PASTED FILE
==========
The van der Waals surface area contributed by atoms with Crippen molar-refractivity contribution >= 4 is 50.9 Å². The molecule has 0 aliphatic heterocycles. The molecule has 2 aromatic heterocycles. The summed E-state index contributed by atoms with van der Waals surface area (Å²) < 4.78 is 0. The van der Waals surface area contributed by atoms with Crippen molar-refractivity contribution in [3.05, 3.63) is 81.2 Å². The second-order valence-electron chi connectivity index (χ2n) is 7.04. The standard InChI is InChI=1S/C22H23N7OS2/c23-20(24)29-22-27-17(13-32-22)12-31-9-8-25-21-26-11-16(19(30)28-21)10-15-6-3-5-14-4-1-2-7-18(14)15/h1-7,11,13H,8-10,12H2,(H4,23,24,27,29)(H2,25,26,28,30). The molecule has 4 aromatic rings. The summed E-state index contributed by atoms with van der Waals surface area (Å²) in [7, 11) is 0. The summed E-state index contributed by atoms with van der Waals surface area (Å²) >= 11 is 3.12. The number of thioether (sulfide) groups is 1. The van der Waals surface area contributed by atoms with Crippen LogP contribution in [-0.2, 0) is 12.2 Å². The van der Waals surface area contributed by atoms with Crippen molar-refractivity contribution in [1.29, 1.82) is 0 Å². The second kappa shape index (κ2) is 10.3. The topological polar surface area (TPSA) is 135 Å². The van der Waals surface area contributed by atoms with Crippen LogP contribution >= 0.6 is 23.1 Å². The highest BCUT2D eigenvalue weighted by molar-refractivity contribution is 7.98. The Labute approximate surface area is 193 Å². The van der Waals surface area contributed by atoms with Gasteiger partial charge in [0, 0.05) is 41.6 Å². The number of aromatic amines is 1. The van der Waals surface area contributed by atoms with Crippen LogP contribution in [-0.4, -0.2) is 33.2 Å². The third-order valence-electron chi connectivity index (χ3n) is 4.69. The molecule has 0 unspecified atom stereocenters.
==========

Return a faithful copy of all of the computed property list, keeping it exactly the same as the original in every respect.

The van der Waals surface area contributed by atoms with Crippen molar-refractivity contribution >= 4 is 50.9 Å². The molecule has 0 aliphatic heterocycles. The molecule has 2 aromatic heterocycles. The summed E-state index contributed by atoms with van der Waals surface area (Å²) < 4.78 is 0. The van der Waals surface area contributed by atoms with Crippen molar-refractivity contribution in [3.05, 3.63) is 81.2 Å². The second-order valence-electron chi connectivity index (χ2n) is 7.04. The standard InChI is InChI=1S/C22H23N7OS2/c23-20(24)29-22-27-17(13-32-22)12-31-9-8-25-21-26-11-16(19(30)28-21)10-15-6-3-5-14-4-1-2-7-18(14)15/h1-7,11,13H,8-10,12H2,(H4,23,24,27,29)(H2,25,26,28,30). The molecule has 4 aromatic rings. The summed E-state index contributed by atoms with van der Waals surface area (Å²) in [7, 11) is 0. The summed E-state index contributed by atoms with van der Waals surface area (Å²) >= 11 is 3.12. The number of thioether (sulfide) groups is 1. The van der Waals surface area contributed by atoms with Crippen LogP contribution in [-0.2, 0) is 12.2 Å². The van der Waals surface area contributed by atoms with Crippen molar-refractivity contribution in [1.29, 1.82) is 0 Å². The second kappa shape index (κ2) is 10.3. The topological polar surface area (TPSA) is 135 Å². The van der Waals surface area contributed by atoms with Crippen LogP contribution >= 0.6 is 23.1 Å². The highest BCUT2D eigenvalue weighted by molar-refractivity contribution is 7.98. The Labute approximate surface area is 193 Å². The van der Waals surface area contributed by atoms with Gasteiger partial charge in [0, 0.05) is 41.6 Å². The number of aromatic amines is 1. The van der Waals surface area contributed by atoms with Crippen LogP contribution in [-0.4, -0.2) is 33.2 Å². The third-order valence-electron chi connectivity index (χ3n) is 4.69. The molecule has 0 unspecified atom stereocenters.